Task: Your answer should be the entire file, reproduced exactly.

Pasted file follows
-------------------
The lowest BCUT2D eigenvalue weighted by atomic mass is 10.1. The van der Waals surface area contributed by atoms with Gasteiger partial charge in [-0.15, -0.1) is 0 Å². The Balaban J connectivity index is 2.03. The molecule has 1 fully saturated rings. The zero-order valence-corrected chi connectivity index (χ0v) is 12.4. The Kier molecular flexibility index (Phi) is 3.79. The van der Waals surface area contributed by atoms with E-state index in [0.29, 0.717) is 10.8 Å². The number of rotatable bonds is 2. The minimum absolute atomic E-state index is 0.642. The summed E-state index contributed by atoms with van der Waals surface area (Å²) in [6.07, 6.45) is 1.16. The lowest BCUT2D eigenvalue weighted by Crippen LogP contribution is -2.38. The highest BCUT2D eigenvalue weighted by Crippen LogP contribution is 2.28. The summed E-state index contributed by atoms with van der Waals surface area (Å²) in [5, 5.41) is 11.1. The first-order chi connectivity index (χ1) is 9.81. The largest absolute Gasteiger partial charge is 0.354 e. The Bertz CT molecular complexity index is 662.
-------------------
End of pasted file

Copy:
The lowest BCUT2D eigenvalue weighted by atomic mass is 10.1. The van der Waals surface area contributed by atoms with Gasteiger partial charge in [-0.15, -0.1) is 0 Å². The Balaban J connectivity index is 2.03. The molecule has 1 fully saturated rings. The zero-order valence-corrected chi connectivity index (χ0v) is 12.4. The Kier molecular flexibility index (Phi) is 3.79. The van der Waals surface area contributed by atoms with E-state index in [0.29, 0.717) is 10.8 Å². The number of rotatable bonds is 2. The minimum absolute atomic E-state index is 0.642. The summed E-state index contributed by atoms with van der Waals surface area (Å²) in [6.07, 6.45) is 1.16. The lowest BCUT2D eigenvalue weighted by Crippen LogP contribution is -2.38. The highest BCUT2D eigenvalue weighted by Crippen LogP contribution is 2.28. The summed E-state index contributed by atoms with van der Waals surface area (Å²) in [5, 5.41) is 11.1. The first-order chi connectivity index (χ1) is 9.81. The largest absolute Gasteiger partial charge is 0.354 e. The Bertz CT molecular complexity index is 662.